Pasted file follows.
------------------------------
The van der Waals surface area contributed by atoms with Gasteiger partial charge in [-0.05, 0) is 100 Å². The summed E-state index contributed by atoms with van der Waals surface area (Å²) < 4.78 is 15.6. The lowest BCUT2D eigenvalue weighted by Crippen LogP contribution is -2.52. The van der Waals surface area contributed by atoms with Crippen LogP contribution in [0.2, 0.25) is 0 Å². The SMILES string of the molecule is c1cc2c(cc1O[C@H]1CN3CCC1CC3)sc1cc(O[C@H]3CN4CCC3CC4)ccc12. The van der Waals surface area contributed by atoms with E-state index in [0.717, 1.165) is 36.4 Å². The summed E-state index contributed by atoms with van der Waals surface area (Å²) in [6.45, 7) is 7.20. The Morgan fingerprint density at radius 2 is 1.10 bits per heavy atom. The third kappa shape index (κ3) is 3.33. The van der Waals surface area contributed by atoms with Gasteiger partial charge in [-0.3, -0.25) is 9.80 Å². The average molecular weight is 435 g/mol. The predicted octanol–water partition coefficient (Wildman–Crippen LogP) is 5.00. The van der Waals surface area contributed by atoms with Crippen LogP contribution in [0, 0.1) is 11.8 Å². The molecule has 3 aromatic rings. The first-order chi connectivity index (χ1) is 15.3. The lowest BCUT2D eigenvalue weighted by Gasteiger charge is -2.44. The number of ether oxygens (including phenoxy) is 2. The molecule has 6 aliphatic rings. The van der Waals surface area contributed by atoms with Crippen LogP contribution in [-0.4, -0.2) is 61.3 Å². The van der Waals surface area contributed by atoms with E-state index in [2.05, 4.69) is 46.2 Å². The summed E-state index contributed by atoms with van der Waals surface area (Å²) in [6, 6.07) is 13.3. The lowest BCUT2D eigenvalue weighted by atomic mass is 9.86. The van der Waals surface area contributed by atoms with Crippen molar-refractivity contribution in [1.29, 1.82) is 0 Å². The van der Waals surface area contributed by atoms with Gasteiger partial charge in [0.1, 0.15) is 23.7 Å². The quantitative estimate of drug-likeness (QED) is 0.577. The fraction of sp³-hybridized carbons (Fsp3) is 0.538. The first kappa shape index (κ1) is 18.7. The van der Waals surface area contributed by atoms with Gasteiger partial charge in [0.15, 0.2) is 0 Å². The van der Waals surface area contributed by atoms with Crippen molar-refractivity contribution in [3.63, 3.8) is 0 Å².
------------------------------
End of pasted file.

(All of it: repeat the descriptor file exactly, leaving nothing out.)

The van der Waals surface area contributed by atoms with Gasteiger partial charge in [-0.05, 0) is 100 Å². The summed E-state index contributed by atoms with van der Waals surface area (Å²) < 4.78 is 15.6. The lowest BCUT2D eigenvalue weighted by Crippen LogP contribution is -2.52. The van der Waals surface area contributed by atoms with Crippen LogP contribution in [0.2, 0.25) is 0 Å². The SMILES string of the molecule is c1cc2c(cc1O[C@H]1CN3CCC1CC3)sc1cc(O[C@H]3CN4CCC3CC4)ccc12. The van der Waals surface area contributed by atoms with E-state index in [0.717, 1.165) is 36.4 Å². The summed E-state index contributed by atoms with van der Waals surface area (Å²) in [6.45, 7) is 7.20. The Morgan fingerprint density at radius 2 is 1.10 bits per heavy atom. The third kappa shape index (κ3) is 3.33. The van der Waals surface area contributed by atoms with Gasteiger partial charge in [-0.3, -0.25) is 9.80 Å². The average molecular weight is 435 g/mol. The predicted octanol–water partition coefficient (Wildman–Crippen LogP) is 5.00. The van der Waals surface area contributed by atoms with Crippen LogP contribution in [0, 0.1) is 11.8 Å². The molecule has 3 aromatic rings. The first-order chi connectivity index (χ1) is 15.3. The lowest BCUT2D eigenvalue weighted by Gasteiger charge is -2.44. The number of ether oxygens (including phenoxy) is 2. The molecule has 6 aliphatic rings. The van der Waals surface area contributed by atoms with Crippen LogP contribution in [-0.4, -0.2) is 61.3 Å². The van der Waals surface area contributed by atoms with E-state index in [2.05, 4.69) is 46.2 Å². The summed E-state index contributed by atoms with van der Waals surface area (Å²) in [6, 6.07) is 13.3. The lowest BCUT2D eigenvalue weighted by atomic mass is 9.86. The van der Waals surface area contributed by atoms with Crippen molar-refractivity contribution in [1.29, 1.82) is 0 Å². The van der Waals surface area contributed by atoms with Gasteiger partial charge in [0.1, 0.15) is 23.7 Å². The quantitative estimate of drug-likeness (QED) is 0.577. The fraction of sp³-hybridized carbons (Fsp3) is 0.538. The first kappa shape index (κ1) is 18.7. The van der Waals surface area contributed by atoms with Gasteiger partial charge in [0.15, 0.2) is 0 Å². The van der Waals surface area contributed by atoms with Crippen molar-refractivity contribution in [3.63, 3.8) is 0 Å².